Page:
Easy Living

Historically-inspired Pass Christian home
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The blending of living and dining areas is well-suited to entertaining. Like the older versions of Burkedale, the current house has pocket doors separating the dining area from the kitchen so that several groups of people can eat in different areas. Twin staircases in the great room provide access to the two masters.

Bridget and Bobby Bories both have a longtime connection to the town of Pass Christian, Mississippi. Bridget spent time along the coast as a teenager and Bobby’s family has owned the same waterfront property for a century. Five years ago, the couple built a vacation home of their own on the property so that they and their family could continue that legacy.

Bobby’s great-grandparents, Juanita and William B. Burkenroad, built the first of the family’s succession of homes in 1921. In the 1960s, their son, William B. Burkenroad Jr. and his wife Evelyn, moved the 1921 house to Second Street (behind the property) and then built a mid-century modern house where his children and grandchildren vacationed. When that house was destroyed by Katrina, Bridget and Bobby bought the land, tore down what remained and in 2014, began designing a new house.

The Borieses made a list of architects, which ultimately led them to George Hopkins, principal of The Hopkins Company. 

“We had some idea of what we wanted but we also wanted to let the architect steer us,” said Bobby. 

The couple also teamed up with contractor Renee St. Paul of Southcoast Construction and interior designer Heidi Friedler of Heidi Friedler Interiors, and began with some basic principles. They wanted a house that was strong enough to withstand hurricanes and tidal surges, that was easy to maintain, that offered spaces for gathering and privacy, that included two master suites, and that had porches and balconies to capture the views and breezes. 

The new structure would have to stand up to the marine climate, meet building codes that have changed since Hurricane Katrina and follow rules set in place by preservationists. As the newest in a line of three family houses (all dubbed Burkedale after the Burkenroads), the project also took design elements from the two previous houses. The ideas for the balconies, porches and porte cochere all came from the 1921 house and were modernized for today.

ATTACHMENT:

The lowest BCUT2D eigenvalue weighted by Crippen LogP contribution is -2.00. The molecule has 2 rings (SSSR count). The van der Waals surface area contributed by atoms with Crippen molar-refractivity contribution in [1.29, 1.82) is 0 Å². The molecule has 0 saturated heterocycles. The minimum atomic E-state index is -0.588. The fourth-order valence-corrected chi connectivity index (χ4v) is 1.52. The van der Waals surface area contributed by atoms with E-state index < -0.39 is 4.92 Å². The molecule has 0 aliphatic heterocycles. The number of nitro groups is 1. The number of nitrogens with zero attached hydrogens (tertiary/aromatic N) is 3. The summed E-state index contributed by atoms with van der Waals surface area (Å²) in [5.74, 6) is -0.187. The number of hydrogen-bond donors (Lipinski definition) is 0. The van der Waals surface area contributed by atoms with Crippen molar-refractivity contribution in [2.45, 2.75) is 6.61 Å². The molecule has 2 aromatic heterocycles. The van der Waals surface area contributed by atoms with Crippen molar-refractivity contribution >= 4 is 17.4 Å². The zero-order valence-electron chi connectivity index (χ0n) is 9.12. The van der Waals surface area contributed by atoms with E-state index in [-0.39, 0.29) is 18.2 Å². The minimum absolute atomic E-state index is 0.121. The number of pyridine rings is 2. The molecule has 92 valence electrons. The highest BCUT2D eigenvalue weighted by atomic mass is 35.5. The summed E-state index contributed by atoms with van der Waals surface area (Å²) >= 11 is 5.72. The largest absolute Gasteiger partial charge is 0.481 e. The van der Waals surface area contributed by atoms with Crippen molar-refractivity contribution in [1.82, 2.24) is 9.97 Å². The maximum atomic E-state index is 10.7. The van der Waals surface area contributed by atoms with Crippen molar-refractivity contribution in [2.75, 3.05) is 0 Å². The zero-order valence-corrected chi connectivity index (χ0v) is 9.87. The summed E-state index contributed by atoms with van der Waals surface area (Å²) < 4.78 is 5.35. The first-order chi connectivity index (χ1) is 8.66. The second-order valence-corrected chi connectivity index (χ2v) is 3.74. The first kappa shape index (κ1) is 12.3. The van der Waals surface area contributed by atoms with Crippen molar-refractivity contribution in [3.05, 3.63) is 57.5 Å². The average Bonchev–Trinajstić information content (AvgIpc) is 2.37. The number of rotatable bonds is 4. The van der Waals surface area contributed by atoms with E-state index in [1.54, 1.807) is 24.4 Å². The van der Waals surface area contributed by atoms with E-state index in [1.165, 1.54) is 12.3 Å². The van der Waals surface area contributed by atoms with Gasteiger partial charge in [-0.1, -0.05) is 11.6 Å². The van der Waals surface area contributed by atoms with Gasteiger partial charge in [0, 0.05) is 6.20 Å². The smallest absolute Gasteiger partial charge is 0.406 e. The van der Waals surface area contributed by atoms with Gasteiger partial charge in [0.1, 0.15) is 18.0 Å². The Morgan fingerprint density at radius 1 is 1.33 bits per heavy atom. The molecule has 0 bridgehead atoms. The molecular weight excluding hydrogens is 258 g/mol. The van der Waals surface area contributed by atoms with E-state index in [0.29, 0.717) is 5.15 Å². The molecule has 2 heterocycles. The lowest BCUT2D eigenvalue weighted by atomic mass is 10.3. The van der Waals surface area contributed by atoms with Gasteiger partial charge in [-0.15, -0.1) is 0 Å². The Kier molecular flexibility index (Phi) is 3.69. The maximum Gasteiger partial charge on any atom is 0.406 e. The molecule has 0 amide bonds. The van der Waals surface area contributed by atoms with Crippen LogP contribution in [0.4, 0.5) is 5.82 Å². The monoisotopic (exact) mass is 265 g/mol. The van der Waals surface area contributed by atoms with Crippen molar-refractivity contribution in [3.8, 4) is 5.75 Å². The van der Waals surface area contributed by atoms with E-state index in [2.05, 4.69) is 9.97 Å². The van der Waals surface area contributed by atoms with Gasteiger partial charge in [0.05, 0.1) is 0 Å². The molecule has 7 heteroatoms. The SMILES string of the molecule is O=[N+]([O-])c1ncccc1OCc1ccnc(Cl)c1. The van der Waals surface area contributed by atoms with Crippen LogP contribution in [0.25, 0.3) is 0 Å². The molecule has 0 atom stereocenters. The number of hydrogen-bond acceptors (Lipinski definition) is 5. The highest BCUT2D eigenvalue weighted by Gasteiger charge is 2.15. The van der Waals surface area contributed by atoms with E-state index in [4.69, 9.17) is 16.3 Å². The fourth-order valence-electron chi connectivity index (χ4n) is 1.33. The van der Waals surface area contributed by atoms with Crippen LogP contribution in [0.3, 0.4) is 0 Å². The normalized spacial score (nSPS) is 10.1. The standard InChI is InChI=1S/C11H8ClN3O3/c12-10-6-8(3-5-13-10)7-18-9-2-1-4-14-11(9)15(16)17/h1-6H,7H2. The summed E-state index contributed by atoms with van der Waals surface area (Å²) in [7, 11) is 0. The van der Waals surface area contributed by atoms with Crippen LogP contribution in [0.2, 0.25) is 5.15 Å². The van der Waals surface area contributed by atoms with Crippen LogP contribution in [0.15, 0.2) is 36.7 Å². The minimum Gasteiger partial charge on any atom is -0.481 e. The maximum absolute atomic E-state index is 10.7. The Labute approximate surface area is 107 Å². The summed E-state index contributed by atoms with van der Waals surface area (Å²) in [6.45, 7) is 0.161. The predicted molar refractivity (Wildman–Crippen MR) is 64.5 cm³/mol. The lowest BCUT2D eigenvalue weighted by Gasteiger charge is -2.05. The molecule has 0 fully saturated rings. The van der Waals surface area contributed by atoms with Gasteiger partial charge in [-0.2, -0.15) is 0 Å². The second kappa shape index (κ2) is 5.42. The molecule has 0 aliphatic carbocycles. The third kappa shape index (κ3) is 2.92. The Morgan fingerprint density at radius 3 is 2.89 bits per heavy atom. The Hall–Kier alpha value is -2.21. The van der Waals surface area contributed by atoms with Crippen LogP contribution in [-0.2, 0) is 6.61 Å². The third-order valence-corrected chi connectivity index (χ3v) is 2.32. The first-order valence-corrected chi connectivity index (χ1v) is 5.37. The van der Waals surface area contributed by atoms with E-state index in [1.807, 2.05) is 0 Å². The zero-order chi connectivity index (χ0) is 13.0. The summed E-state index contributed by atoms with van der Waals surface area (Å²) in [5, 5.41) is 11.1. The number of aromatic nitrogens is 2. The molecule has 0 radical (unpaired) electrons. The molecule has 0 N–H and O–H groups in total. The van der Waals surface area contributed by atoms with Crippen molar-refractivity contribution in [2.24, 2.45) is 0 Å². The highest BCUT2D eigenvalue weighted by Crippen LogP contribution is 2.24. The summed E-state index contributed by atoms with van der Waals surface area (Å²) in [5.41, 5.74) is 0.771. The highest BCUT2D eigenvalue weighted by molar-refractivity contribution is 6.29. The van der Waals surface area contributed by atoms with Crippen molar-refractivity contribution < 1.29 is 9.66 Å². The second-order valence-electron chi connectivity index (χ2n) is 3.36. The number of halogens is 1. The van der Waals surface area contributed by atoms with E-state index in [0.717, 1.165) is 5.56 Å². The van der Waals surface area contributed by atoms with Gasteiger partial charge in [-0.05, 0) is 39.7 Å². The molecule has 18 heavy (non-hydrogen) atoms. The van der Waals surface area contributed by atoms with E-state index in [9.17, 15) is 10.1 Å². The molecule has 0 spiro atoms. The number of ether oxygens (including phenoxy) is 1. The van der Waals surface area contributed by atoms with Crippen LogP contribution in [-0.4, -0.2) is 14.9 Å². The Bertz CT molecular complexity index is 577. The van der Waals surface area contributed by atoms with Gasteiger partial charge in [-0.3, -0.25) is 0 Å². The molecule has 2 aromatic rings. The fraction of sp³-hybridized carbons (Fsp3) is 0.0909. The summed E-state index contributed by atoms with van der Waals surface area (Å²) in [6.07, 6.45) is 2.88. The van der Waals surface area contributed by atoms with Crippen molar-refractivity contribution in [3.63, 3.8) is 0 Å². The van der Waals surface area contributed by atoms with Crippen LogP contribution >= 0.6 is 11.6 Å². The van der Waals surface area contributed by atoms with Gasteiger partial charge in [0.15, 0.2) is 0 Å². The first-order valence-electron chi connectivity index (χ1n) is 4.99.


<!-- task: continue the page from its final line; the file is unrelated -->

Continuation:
Hopkins incorporated the Borieses’ ideas into a coastal vacation house comprised of a central 1 ½-story volume with symmetrical two-story wings on either end. Because the land is located on a bluff, it already met the elevation requirements, so the plans raised the house only a few steps, allowing it to look like the area’s traditional forbears. Hopkins placed the bedrooms (two masters and two guests) upstairs with doors that open onto balconies overlooking the water to take advantage of the views and provide a separation between the downstairs living and upstairs sleeping areas. Twin staircases in the great room lead to the suites with a hallway linking the two and an elevator for convenience. There is plenty of space for family to fan out.  In addition to the kitchen, living and dining areas, Hopkins included a keeping room, a downstairs den, an upstairs sitting area, and indoor and outdoor porches.  

“Our intent was to design a classic house of the historic Gulf Coast vernacular,” Hopkins said.

The cooling white of the interior, durable water-resistant materials such as ceramic flooring, fiberglass windows and hardy board, and amenities such as a SMART HVAC system offer practical solutions to sun, sand, moisture, and constant in-and-out traffic. Whether relaxing by themselves or hosting children and grandchildren, the Borieses say their pass times include sailing, crabbing, golf, tennis, cycling, picking blackberries, grilling and visiting local festivals.

“The floorplan facilitates the spirit of the indoor/outdoor activity that has occurred for generations and that their grandparents enjoyed,” Hopkins said. “We are bringing the past to the present.”

“We love it and we spend more time here than we ever imagined we would,” said Bridget. “Working with George, Renee and Heidi made it easy.”